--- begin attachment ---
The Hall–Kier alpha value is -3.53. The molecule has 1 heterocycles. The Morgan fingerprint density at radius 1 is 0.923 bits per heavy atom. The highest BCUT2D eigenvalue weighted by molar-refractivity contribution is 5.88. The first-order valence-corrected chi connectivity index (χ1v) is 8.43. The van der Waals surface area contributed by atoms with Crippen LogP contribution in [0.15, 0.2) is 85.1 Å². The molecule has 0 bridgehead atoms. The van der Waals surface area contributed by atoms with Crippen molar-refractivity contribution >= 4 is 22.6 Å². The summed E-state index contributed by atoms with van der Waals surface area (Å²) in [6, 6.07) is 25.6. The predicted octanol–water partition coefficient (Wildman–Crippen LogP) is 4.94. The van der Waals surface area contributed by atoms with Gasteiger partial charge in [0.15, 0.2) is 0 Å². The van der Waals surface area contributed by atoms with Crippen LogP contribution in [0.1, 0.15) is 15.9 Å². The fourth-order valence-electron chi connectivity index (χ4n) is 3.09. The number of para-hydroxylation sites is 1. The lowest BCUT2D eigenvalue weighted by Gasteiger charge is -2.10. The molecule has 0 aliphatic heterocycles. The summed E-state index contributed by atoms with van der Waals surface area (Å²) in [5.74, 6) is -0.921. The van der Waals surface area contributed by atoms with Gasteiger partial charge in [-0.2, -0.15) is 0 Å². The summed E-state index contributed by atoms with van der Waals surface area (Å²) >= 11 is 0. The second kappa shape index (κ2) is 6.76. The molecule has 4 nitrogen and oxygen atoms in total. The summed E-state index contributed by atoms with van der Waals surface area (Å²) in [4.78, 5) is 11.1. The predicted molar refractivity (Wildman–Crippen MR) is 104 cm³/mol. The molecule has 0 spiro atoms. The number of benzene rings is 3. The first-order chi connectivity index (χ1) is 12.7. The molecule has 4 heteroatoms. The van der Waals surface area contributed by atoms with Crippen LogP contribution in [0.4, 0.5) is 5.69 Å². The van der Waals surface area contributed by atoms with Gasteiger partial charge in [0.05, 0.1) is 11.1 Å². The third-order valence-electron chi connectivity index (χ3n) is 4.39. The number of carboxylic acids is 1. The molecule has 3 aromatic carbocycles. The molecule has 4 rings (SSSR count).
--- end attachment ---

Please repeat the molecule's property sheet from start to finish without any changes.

The Hall–Kier alpha value is -3.53. The molecule has 1 heterocycles. The Morgan fingerprint density at radius 1 is 0.923 bits per heavy atom. The highest BCUT2D eigenvalue weighted by molar-refractivity contribution is 5.88. The first-order valence-corrected chi connectivity index (χ1v) is 8.43. The van der Waals surface area contributed by atoms with Crippen LogP contribution in [0.15, 0.2) is 85.1 Å². The molecule has 0 bridgehead atoms. The van der Waals surface area contributed by atoms with Crippen molar-refractivity contribution >= 4 is 22.6 Å². The summed E-state index contributed by atoms with van der Waals surface area (Å²) in [6, 6.07) is 25.6. The predicted octanol–water partition coefficient (Wildman–Crippen LogP) is 4.94. The van der Waals surface area contributed by atoms with Gasteiger partial charge in [0.15, 0.2) is 0 Å². The van der Waals surface area contributed by atoms with Crippen LogP contribution in [0.1, 0.15) is 15.9 Å². The fourth-order valence-electron chi connectivity index (χ4n) is 3.09. The number of para-hydroxylation sites is 1. The lowest BCUT2D eigenvalue weighted by Gasteiger charge is -2.10. The molecule has 0 aliphatic heterocycles. The summed E-state index contributed by atoms with van der Waals surface area (Å²) in [5.74, 6) is -0.921. The van der Waals surface area contributed by atoms with Gasteiger partial charge in [-0.2, -0.15) is 0 Å². The summed E-state index contributed by atoms with van der Waals surface area (Å²) >= 11 is 0. The second kappa shape index (κ2) is 6.76. The molecule has 4 nitrogen and oxygen atoms in total. The summed E-state index contributed by atoms with van der Waals surface area (Å²) in [4.78, 5) is 11.1. The predicted molar refractivity (Wildman–Crippen MR) is 104 cm³/mol. The molecule has 0 spiro atoms. The number of benzene rings is 3. The first-order chi connectivity index (χ1) is 12.7. The molecule has 4 heteroatoms. The van der Waals surface area contributed by atoms with Crippen LogP contribution in [0.4, 0.5) is 5.69 Å². The van der Waals surface area contributed by atoms with Gasteiger partial charge in [0.05, 0.1) is 11.1 Å². The third-order valence-electron chi connectivity index (χ3n) is 4.39. The number of carboxylic acids is 1. The molecule has 3 aromatic carbocycles. The molecule has 4 rings (SSSR count).